may be ashamed of myself when I read just quoted — than between us and the some hideous revelation of modern crine, last witness at a contemporary trial. The not to stimulate my ardor as a patriot and very words are given fresh from the speaka reformer, but to add a zest to my com- er's mouth. The volumes of course confortable chair in the club window or attain vast masses of the dismal materials the bar of my favorite public house. But which can be quarried only by the paI can read without such a pang of remorse tience of a Dryasdust. If we open them about Charles I. and the regicides. I can at random we may come upon reading do nothing for them. I cannot turn the which is anything but exhilarating. There tide of battle at Naseby, or rush into the are pages upon pages of constitutional streets with the enthusiastic Venner. eloquence in the Sacheverell case about They make no appeal to me for help, and the blessed Revolution, and the social I have not to barden my heart by resist-compact and the theory of passive resisting, but only for a sympathy which cannot ance, which are as hopelessly unreadable be wasted because it could not be turned as the last Parliamentary debate in the to account. I may indulge in it, for it Times. If we chance upon the great case strengthens the bond between me and my of ship-money, and the arguments for and ancestors. My sense of relationship is against the immortal Hampden, we have stimulated and strengthened as I gaze at to dig through strata of legal antiquathe forms sinking slowly beyond my grasp rianism solid enough to daunt the most down into the abyss of the past, and try intrepid explorer. And, as trials expand in imagination to raise them once more in later times, and the efforts of the to the surface. I do all that I can for British barrister to establish certain imthem in simply acknowledging that they portant rules of evidence become fully form a part of the great process in which reported, we, as innocent laymen, feel I am for the instant on the knife-edge of bound to withdraw from the sacred place. actual existence, and unreal only in the Indeed, one is forced to ask in passing sense in which the last motion of my pen whether any English lawyer, with one exis unreal now. “I was once," says one ception, ever made a speech in court of the earliest performers, “a looker-on which it was possible for any one, not a of the pageant as others be here now, but lawyer, to read in cold blood. Speeches, now, woe is me!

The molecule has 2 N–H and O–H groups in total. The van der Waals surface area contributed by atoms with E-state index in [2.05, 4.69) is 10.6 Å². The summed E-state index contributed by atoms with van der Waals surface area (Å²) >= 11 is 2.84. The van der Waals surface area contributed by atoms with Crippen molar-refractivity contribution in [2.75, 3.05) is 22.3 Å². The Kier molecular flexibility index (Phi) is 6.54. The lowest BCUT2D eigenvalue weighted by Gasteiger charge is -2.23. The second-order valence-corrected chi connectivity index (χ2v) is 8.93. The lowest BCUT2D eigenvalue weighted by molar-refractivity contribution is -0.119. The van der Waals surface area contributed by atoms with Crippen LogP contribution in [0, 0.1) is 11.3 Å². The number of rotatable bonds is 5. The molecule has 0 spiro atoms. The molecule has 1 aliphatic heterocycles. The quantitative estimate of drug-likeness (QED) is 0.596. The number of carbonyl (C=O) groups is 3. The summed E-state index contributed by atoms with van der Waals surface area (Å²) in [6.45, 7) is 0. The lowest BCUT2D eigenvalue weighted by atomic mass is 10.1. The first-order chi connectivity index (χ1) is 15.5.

I am a player in that of course, have been made beyond nundoleful tragedy." This “ now” is become ber of admirable efficacy for the persuaour “once,” and we may leave it to the sion of judges and juries; but so far as barmless enthusiasts who play at meta the State trials inform us, one can only physics to explain or to darken the mean-suppose that lawyers regarded eloquence ing of the familiar phrase. Whatever as a deadly sin, perhaps because jurymen time may be — a point, I believe, not bad a kind of dumb instinct which led quite settled — there is always a singular them to associate eloquence with humbug. fascination in any study which makes us The one exception is Erskine, whose vividly conscious of its ceaseless lapse, speeches are true works of art, and perand gives us the sense of rolling back fect models of lucid, logical exposition.. the ever-closing scroll. Historians, espe. The strangely inarticulate utterance of cially of the graphic variety, try to do his brethren reconciles us in a literary that service for us; but we can only get sense to the rule — outrageous in a moral the full enjoyment by studying at first and political point of view — which for hand direct contemporary reports of act. centuries forbade the assistance of counual words and deeds.